L’Hopital

My wife and I recently went to an exclusively new restaurant in town called L’Hopital.  I’d heard that L’Hopital was on the cutting edge but no one would explain why.  “You’ll just have to try it yourself, we don’t want to ruin the experience,” replied my friends when I asked what was so unique about their meal.  They seemed to stifle a laugh as they said it and when I invited them to join me, they politely declined.  “It’s the kind of place where you really only go once.  You’ll see.”

My wife and I arrived in the lobby of the restaurant.  There were no reservations.  Others come in after us and were seated before us.  I thought about asking why this was happening but didn’t want to be rude and potentially get on the maitre d’s bad side.  Who knows how long we’d have to wait then?  Just as we were about to leave our name was called and we were escorted to a table.

We were ushered into a very modern dining room with sleek lines.  The waiter was very polite and told us the chef would be out shortly.  The chef?  Really?  This must be a very special place, indeed.  As we worked our way through the bread basket, we saw the chef approach.  He asked us about our food preferences as well as any allergies and left unexpectedly when another waiter pulled at his arm.

The waiter returned shortly and apologized that the chef was pulled away but assured us that the chef was working on a meal that reflected our preferences.   I asked for more bread and we settled in – a good meal of this caliber was certainly worth the wait.   Thirty minutes later, I was beginning to get impatient when the chef reappeared.  He had more questions for us.  Would we prefer a salad or soup?  Do we prefer steak or seafood as a main entree?  Asparagus or Spinach?  When the chef had completed the second round of questions, he again disappeared into the kitchen.  Another thirty minutes went by and we summoned the waiter.  Where was the food?

“Oh, your salad was finished almost twenty minutes ago, the main entree just came out of the oven and dessert should be served in ten minutes,” said the waiter.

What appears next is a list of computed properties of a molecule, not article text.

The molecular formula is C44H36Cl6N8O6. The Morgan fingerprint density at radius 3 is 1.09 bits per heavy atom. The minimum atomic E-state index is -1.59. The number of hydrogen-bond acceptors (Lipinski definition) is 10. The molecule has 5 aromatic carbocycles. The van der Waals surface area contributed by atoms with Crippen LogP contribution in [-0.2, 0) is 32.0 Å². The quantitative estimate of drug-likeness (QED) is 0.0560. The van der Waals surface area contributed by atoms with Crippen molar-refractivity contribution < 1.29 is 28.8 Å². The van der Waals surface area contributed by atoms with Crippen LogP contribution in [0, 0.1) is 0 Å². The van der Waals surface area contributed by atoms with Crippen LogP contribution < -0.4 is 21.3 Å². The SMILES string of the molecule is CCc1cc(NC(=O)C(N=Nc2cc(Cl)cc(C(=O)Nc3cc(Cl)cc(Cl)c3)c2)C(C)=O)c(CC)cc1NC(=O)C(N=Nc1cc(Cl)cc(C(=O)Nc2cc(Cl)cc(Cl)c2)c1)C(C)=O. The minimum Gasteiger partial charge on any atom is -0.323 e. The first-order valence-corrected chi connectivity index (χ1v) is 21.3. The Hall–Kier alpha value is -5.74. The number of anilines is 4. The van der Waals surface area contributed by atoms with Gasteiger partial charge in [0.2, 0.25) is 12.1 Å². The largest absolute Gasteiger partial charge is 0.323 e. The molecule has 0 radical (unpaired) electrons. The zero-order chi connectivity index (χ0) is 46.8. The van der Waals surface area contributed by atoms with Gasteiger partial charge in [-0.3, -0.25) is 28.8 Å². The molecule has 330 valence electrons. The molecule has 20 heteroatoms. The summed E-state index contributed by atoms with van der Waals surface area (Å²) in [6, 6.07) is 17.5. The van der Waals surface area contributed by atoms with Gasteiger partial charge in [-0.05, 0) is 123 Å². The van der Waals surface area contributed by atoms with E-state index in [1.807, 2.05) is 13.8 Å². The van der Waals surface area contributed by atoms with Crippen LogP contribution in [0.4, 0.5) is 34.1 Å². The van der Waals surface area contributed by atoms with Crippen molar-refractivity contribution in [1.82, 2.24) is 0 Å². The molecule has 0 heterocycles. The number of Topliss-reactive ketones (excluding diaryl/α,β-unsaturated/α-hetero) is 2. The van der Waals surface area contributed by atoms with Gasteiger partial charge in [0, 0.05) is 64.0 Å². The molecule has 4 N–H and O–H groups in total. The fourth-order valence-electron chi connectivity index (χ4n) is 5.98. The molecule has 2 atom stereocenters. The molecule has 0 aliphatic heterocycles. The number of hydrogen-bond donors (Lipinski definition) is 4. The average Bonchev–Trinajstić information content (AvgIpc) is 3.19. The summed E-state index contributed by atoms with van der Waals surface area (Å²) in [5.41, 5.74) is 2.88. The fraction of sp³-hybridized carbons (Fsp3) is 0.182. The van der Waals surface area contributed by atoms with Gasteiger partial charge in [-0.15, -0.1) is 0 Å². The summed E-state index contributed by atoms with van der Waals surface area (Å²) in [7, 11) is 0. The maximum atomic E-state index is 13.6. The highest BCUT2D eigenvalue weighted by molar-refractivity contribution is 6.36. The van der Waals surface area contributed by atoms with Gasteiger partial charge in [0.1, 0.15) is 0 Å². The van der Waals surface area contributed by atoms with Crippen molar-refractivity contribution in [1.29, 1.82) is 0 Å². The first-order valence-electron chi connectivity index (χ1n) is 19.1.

I pointed with incredulity at our empty table as the waiter described this culinary parade.  “Where is this food that you speak of?”

The waiter looked quizzically at me and then knowingly smiled as he realized we had never been there before.  “Sir, at L’Hopital we will be very attentive to your needs but you will never see the food.  It remains in the kitchen for the duration of the meal. When the entire meal has been plated, pictures will be taken of each entree for you to review.  Are you ready to see the pictures?  They may be ready for viewing?”

We nodded reluctantly as we tried to understand this bizarre restaurant.  Perhaps the pictures would provide some solace, some closure, a souvenir of sorts.  The chef reappeared with a silver platter covered by an elaborately decorated silver dome.  With great flourish, he removed the dome to reveal a stack of pictures resting on an otherwise empty plate.  Sure enough, each course had been photographed and a small description in tiny font was barely visible at the bottom of each picture.  The food certainly looked beautiful and my wife asked the chef to describe how he cooked the steak and what seasonings he used.

“Oh, lets just say it’s meat that comes from a cow.  Then I marinated it in a sauce that you couldn’t make at home, then I put it on the fire.  When it got hot enough, I took it off the fire.  That’s basically all I can tell you.  The rest is too complicated for you to really understand,” the chef said apologetically.  Still hungry, I started to slide the pictures into my pocket and we got up to leave.

“Oh, sir, please understand that you cannot remove those pictures from the restaurant,”  the chef politely said in a gentle but chiding tone.

“Why not?  Wasn’t this our meal?” my wife asked incredulously.

“Technically, yes, and you can request the photos in writing and we will send you copies within two weeks but they cannot be taken home tonight,” explained the chef.

All common sense seemed to be lost at this point and we started to stand up again when the waiter appeared with several papers.  “Please sign here and here, sir,” he said politely.

“What’s this?” I asked.

“Your bill, sir.”  I looked down at a cryptic receipt with undecipherable scribbles adjacent to shockingly high prices.  The total at the bottom was more than we had spent on groceries in the past two months.

“I don’t have this kind of money, we can’t pay this tonight!”  I exclaimed.

“Oh sir,” the waiter said laughingly, “we rarely have people pay us in full.  You can pay us in installments.  Just sign here and we will happily send you the papers in the mail.  Please have a pleasant night and be sure to tell others to come visit us at L’Hopital.”

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